Dear Holiday Advertiser,
Your attempt to convince me that the best gift I could ever receive would be parked in my driveway with a big red bow on the roof is in vain. There’s also no chance I would believe a small velvet box under the tree would make my season the brightest ever. You see, I have a child with special needs, and I learned the true meaning of “gift” years ago.
A true gift changes your perspective on life. It takes something you initially thought was a disaster – a diagnosis, a surgery, a bad prognosis – and turns it into something of value. It makes you appreciate every day a little more going forward.
A true gift doesn’t get unwrapped in ten seconds. It unfolds across a lifetime to reveal unexpected and amazing surprises, like the string of positive impacts the life of your child with special needs has on others.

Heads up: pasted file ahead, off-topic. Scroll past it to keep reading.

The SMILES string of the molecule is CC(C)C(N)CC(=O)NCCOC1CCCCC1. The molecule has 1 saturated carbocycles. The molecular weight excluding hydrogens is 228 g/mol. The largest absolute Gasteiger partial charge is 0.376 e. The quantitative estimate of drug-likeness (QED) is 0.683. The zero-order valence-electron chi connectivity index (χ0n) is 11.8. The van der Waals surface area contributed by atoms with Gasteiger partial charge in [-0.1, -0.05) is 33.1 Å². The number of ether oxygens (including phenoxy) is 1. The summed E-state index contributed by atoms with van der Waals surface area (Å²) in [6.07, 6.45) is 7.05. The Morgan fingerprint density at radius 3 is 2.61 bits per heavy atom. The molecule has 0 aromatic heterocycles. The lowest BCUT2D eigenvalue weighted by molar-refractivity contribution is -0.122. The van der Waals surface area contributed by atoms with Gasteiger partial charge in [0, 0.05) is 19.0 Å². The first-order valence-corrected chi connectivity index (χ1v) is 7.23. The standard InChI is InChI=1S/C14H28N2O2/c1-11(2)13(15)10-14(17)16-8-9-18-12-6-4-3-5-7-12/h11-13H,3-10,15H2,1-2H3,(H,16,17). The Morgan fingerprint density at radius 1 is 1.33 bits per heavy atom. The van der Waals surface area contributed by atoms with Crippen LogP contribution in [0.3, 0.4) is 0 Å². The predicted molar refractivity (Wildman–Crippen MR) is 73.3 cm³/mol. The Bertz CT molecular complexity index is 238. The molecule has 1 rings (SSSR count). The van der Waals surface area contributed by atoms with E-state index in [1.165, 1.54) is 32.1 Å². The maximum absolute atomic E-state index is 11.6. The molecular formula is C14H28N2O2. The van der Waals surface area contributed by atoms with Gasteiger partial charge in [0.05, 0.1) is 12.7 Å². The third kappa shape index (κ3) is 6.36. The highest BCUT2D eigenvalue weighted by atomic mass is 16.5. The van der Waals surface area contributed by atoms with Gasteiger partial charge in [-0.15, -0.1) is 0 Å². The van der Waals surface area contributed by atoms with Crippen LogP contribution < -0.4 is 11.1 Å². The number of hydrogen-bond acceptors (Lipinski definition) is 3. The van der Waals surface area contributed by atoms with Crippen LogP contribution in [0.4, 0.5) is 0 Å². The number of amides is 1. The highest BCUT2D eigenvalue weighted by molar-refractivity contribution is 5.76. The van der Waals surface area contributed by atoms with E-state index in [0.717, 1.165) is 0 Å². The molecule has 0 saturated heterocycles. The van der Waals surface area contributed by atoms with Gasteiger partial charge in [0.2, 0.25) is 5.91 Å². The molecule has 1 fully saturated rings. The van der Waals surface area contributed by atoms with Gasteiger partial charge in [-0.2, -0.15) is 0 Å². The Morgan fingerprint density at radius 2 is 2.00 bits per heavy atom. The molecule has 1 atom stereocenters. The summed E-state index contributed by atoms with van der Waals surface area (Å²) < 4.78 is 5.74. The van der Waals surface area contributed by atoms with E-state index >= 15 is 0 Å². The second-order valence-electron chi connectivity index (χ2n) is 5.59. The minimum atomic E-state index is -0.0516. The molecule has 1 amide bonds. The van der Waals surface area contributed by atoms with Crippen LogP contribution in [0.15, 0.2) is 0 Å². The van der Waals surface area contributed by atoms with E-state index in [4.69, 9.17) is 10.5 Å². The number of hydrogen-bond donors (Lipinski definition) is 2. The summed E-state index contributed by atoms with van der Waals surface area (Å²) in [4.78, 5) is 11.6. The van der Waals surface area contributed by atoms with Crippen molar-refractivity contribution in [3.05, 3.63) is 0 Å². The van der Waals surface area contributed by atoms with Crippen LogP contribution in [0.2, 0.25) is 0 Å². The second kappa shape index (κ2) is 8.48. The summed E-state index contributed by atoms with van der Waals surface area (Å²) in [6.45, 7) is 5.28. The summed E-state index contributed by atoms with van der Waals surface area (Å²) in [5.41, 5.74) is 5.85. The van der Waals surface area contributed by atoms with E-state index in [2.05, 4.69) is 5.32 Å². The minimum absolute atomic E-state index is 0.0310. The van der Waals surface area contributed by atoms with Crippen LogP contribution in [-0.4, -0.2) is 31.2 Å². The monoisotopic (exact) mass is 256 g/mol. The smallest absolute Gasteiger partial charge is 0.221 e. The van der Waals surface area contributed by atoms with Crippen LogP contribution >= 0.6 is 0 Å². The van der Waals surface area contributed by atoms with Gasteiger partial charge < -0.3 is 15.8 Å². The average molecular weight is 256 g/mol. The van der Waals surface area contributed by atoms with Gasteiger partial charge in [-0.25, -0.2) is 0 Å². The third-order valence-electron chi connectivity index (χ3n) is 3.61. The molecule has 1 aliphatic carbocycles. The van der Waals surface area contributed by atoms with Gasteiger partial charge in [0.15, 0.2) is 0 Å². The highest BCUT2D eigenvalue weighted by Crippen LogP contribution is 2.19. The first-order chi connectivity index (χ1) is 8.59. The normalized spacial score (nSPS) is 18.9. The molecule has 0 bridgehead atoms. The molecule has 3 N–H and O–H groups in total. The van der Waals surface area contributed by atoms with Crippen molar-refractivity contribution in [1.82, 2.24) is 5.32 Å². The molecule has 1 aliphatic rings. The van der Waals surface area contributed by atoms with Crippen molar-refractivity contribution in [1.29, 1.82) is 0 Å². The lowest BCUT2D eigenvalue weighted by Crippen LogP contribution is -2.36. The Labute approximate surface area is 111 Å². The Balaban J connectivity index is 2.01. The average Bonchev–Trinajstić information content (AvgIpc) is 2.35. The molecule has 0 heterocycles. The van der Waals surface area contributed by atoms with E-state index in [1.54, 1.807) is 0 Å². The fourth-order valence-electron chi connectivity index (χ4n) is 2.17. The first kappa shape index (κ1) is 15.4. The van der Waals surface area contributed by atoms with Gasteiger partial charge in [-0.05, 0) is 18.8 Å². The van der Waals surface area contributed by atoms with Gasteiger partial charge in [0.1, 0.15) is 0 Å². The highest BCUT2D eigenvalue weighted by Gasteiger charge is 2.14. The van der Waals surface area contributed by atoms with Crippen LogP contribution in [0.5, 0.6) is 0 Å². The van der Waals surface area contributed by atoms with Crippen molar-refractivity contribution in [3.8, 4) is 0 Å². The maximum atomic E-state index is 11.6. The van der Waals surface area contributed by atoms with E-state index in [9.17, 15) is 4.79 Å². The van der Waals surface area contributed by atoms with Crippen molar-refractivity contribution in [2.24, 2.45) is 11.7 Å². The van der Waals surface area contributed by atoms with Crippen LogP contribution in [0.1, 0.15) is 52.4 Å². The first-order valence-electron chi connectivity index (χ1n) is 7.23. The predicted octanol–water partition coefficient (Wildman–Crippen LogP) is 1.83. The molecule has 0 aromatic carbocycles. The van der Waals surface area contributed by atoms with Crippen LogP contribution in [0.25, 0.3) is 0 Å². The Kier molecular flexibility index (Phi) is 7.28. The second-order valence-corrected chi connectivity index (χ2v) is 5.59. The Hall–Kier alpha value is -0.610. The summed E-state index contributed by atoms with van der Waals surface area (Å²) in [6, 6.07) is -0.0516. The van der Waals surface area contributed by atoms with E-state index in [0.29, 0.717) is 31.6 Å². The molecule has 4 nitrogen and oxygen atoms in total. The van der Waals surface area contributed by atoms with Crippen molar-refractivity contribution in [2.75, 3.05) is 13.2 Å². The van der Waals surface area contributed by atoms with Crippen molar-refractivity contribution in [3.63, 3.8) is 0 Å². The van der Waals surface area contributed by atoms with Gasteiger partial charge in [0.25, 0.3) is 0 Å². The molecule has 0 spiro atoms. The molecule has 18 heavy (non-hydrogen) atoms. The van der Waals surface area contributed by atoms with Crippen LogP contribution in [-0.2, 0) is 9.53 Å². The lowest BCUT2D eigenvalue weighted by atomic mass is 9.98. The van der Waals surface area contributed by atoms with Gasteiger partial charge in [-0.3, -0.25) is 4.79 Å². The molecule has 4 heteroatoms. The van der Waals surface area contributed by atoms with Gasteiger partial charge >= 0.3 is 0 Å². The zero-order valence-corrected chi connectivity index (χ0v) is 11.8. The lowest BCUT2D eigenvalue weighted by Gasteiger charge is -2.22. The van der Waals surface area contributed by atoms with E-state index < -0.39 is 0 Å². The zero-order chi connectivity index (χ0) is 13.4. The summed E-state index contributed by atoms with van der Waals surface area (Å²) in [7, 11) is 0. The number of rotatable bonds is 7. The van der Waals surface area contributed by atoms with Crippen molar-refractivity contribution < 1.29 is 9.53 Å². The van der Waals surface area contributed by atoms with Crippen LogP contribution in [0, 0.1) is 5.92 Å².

A true gift turns the routine into celebration, so it feels like there are many holidays in a year. A 4-year-old taking his first steps. An 8-year-old with enough breath to blow out the birthday candles. A few first words from a child after so many years of waiting. Moments taken for granted unless you’ve received the gift of knowing nothing can be taken for granted – ever.
I’m sure you’ll sell a lot of cars and necklaces to people who think that is what the holidays are all about. But this group – parents of children who have special needs – knows what truly fills our hearts. Don’t get me wrong – we’ll take that shiny new car or sparkling necklace any day – but they’re definitely not on the top of our wish list. If you really want us to be overjoyed, please redirect some of those advertising dollars to the hospitals and organizations that help us take care of our kids.
Wishing you the gift of true joy,
For all of December, The Mighty is celebrating the moments we gave or received a gift that touched our lives in a special way. If you’d like to participate, please send a blog post describing this moment for you. Include a photo and 1-2 sentence bio to firstname.lastname@example.org.
Hint! Some gifts don’t come in packages.
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